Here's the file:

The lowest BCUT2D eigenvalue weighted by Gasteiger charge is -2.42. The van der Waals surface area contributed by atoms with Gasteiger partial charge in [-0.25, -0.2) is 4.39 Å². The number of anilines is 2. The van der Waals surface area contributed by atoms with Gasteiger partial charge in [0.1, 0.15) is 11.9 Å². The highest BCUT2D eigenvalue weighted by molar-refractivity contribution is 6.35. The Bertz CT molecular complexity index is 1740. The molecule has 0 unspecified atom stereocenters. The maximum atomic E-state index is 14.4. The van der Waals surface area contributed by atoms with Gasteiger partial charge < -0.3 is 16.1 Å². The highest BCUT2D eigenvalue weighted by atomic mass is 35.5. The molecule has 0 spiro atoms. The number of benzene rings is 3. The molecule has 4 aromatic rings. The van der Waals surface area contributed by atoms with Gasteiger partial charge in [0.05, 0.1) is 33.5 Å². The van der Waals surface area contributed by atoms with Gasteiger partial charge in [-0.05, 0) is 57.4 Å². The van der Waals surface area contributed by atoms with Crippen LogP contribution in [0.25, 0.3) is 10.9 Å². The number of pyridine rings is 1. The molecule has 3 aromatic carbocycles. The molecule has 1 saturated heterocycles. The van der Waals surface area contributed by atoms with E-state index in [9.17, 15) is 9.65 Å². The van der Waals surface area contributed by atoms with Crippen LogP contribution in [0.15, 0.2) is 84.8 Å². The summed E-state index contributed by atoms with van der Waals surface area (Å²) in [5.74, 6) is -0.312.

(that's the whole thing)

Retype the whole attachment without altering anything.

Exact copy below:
The lowest BCUT2D eigenvalue weighted by Gasteiger charge is -2.42. The van der Waals surface area contributed by atoms with Gasteiger partial charge in [-0.25, -0.2) is 4.39 Å². The number of anilines is 2. The van der Waals surface area contributed by atoms with Gasteiger partial charge in [0.1, 0.15) is 11.9 Å². The highest BCUT2D eigenvalue weighted by molar-refractivity contribution is 6.35. The Bertz CT molecular complexity index is 1740. The molecule has 0 unspecified atom stereocenters. The maximum atomic E-state index is 14.4. The van der Waals surface area contributed by atoms with Gasteiger partial charge < -0.3 is 16.1 Å². The highest BCUT2D eigenvalue weighted by atomic mass is 35.5. The molecule has 0 spiro atoms. The number of benzene rings is 3. The molecule has 4 aromatic rings. The van der Waals surface area contributed by atoms with Gasteiger partial charge in [0.05, 0.1) is 33.5 Å². The van der Waals surface area contributed by atoms with Gasteiger partial charge in [-0.05, 0) is 57.4 Å². The van der Waals surface area contributed by atoms with Crippen LogP contribution in [0.25, 0.3) is 10.9 Å². The number of pyridine rings is 1. The molecule has 3 aromatic carbocycles. The molecule has 1 saturated heterocycles. The van der Waals surface area contributed by atoms with E-state index in [9.17, 15) is 9.65 Å². The van der Waals surface area contributed by atoms with Crippen LogP contribution in [0.15, 0.2) is 84.8 Å². The summed E-state index contributed by atoms with van der Waals surface area (Å²) in [5.74, 6) is -0.312.